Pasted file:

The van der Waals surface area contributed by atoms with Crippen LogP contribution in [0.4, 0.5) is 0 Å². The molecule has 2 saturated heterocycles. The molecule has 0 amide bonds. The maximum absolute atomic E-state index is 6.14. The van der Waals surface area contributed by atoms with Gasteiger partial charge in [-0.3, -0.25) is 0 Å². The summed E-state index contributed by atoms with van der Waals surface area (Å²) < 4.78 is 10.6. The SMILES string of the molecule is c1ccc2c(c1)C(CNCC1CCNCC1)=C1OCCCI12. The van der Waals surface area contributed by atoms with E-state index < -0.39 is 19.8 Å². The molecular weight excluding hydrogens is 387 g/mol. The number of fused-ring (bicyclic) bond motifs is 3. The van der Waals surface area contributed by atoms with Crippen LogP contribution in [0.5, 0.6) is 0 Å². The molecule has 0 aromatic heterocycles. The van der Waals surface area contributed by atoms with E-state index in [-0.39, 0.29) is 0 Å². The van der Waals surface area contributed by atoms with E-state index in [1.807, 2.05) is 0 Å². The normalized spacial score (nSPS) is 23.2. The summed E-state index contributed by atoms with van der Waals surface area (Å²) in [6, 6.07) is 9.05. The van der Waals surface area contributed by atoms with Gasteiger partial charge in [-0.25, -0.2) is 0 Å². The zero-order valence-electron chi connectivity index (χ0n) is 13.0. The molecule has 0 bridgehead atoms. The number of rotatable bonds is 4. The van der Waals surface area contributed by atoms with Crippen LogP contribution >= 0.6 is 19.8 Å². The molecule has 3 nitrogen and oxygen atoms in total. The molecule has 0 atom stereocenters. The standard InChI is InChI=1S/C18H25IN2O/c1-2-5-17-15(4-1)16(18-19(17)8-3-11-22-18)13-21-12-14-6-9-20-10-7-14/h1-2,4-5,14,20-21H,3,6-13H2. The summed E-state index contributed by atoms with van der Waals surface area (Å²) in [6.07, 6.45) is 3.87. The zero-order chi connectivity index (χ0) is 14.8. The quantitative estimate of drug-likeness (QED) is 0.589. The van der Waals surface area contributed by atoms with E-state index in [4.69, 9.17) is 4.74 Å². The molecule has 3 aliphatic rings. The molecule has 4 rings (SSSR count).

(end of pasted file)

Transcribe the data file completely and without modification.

The van der Waals surface area contributed by atoms with Crippen LogP contribution in [0.4, 0.5) is 0 Å². The molecule has 2 saturated heterocycles. The molecule has 0 amide bonds. The maximum absolute atomic E-state index is 6.14. The van der Waals surface area contributed by atoms with Gasteiger partial charge in [-0.3, -0.25) is 0 Å². The summed E-state index contributed by atoms with van der Waals surface area (Å²) < 4.78 is 10.6. The SMILES string of the molecule is c1ccc2c(c1)C(CNCC1CCNCC1)=C1OCCCI12. The van der Waals surface area contributed by atoms with E-state index < -0.39 is 19.8 Å². The molecular weight excluding hydrogens is 387 g/mol. The number of fused-ring (bicyclic) bond motifs is 3. The van der Waals surface area contributed by atoms with Crippen LogP contribution in [0.5, 0.6) is 0 Å². The molecule has 0 aromatic heterocycles. The van der Waals surface area contributed by atoms with E-state index in [-0.39, 0.29) is 0 Å². The van der Waals surface area contributed by atoms with E-state index in [1.807, 2.05) is 0 Å². The normalized spacial score (nSPS) is 23.2. The summed E-state index contributed by atoms with van der Waals surface area (Å²) in [6, 6.07) is 9.05. The van der Waals surface area contributed by atoms with Gasteiger partial charge in [-0.25, -0.2) is 0 Å². The zero-order valence-electron chi connectivity index (χ0n) is 13.0. The molecule has 0 bridgehead atoms. The number of rotatable bonds is 4. The van der Waals surface area contributed by atoms with Crippen LogP contribution >= 0.6 is 19.8 Å². The molecule has 3 nitrogen and oxygen atoms in total. The molecule has 0 atom stereocenters. The standard InChI is InChI=1S/C18H25IN2O/c1-2-5-17-15(4-1)16(18-19(17)8-3-11-22-18)13-21-12-14-6-9-20-10-7-14/h1-2,4-5,14,20-21H,3,6-13H2. The summed E-state index contributed by atoms with van der Waals surface area (Å²) in [6.07, 6.45) is 3.87. The zero-order chi connectivity index (χ0) is 14.8. The quantitative estimate of drug-likeness (QED) is 0.589. The van der Waals surface area contributed by atoms with E-state index in [4.69, 9.17) is 4.74 Å². The molecule has 3 aliphatic rings. The molecule has 4 rings (SSSR count).